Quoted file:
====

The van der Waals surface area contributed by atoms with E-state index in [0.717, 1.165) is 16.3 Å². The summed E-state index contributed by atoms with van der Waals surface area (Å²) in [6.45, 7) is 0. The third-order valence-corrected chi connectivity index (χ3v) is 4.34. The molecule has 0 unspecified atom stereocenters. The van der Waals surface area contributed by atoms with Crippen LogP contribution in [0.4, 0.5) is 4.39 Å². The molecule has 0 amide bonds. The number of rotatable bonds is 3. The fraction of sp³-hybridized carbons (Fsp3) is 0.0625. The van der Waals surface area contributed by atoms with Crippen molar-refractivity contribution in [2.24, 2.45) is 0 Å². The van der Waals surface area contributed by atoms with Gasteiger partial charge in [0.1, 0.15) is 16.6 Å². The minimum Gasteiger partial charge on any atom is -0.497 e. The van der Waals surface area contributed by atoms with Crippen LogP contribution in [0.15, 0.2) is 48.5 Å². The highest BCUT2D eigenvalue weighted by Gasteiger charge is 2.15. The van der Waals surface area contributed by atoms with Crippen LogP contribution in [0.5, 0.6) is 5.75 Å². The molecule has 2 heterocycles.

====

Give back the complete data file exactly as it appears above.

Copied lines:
The van der Waals surface area contributed by atoms with E-state index in [0.717, 1.165) is 16.3 Å². The summed E-state index contributed by atoms with van der Waals surface area (Å²) in [6.45, 7) is 0. The third-order valence-corrected chi connectivity index (χ3v) is 4.34. The molecule has 0 unspecified atom stereocenters. The van der Waals surface area contributed by atoms with Crippen LogP contribution in [0.4, 0.5) is 4.39 Å². The molecule has 0 amide bonds. The number of rotatable bonds is 3. The fraction of sp³-hybridized carbons (Fsp3) is 0.0625. The van der Waals surface area contributed by atoms with Crippen molar-refractivity contribution in [2.24, 2.45) is 0 Å². The van der Waals surface area contributed by atoms with Gasteiger partial charge in [0.1, 0.15) is 16.6 Å². The minimum Gasteiger partial charge on any atom is -0.497 e. The van der Waals surface area contributed by atoms with Crippen LogP contribution in [0.15, 0.2) is 48.5 Å². The highest BCUT2D eigenvalue weighted by Gasteiger charge is 2.15. The van der Waals surface area contributed by atoms with Crippen LogP contribution in [0.5, 0.6) is 5.75 Å². The molecule has 2 heterocycles.